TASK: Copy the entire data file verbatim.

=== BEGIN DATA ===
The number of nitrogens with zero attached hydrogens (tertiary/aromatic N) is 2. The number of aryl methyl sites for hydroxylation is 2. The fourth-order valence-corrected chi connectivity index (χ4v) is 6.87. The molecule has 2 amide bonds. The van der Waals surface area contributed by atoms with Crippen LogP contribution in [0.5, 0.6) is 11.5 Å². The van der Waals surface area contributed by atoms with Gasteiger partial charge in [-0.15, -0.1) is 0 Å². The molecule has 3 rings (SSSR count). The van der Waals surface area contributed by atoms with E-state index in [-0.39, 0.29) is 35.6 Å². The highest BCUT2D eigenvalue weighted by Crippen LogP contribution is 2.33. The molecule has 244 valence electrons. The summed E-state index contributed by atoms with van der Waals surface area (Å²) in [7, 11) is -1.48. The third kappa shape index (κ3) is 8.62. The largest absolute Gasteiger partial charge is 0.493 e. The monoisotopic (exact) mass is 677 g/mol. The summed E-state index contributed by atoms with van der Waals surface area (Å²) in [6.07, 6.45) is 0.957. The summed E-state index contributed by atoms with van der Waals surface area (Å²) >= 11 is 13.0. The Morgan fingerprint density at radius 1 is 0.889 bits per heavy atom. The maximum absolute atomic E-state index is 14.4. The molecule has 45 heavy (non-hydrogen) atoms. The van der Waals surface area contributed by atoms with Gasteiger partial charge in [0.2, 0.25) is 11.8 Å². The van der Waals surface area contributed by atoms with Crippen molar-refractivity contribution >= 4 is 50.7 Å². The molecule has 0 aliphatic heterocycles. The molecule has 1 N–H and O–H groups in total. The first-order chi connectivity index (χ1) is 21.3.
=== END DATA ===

The number of nitrogens with zero attached hydrogens (tertiary/aromatic N) is 2. The number of aryl methyl sites for hydroxylation is 2. The fourth-order valence-corrected chi connectivity index (χ4v) is 6.87. The molecule has 2 amide bonds. The van der Waals surface area contributed by atoms with Crippen LogP contribution in [0.5, 0.6) is 11.5 Å². The van der Waals surface area contributed by atoms with Gasteiger partial charge in [-0.15, -0.1) is 0 Å². The molecule has 3 rings (SSSR count). The van der Waals surface area contributed by atoms with E-state index in [-0.39, 0.29) is 35.6 Å². The highest BCUT2D eigenvalue weighted by Crippen LogP contribution is 2.33. The molecule has 244 valence electrons. The summed E-state index contributed by atoms with van der Waals surface area (Å²) in [7, 11) is -1.48. The third kappa shape index (κ3) is 8.62. The largest absolute Gasteiger partial charge is 0.493 e. The monoisotopic (exact) mass is 677 g/mol. The summed E-state index contributed by atoms with van der Waals surface area (Å²) in [6.07, 6.45) is 0.957. The summed E-state index contributed by atoms with van der Waals surface area (Å²) >= 11 is 13.0. The Morgan fingerprint density at radius 1 is 0.889 bits per heavy atom. The maximum absolute atomic E-state index is 14.4. The molecule has 45 heavy (non-hydrogen) atoms. The van der Waals surface area contributed by atoms with Gasteiger partial charge in [0.2, 0.25) is 11.8 Å². The van der Waals surface area contributed by atoms with Crippen molar-refractivity contribution >= 4 is 50.7 Å². The molecule has 0 aliphatic heterocycles. The molecule has 1 N–H and O–H groups in total. The first-order chi connectivity index (χ1) is 21.3.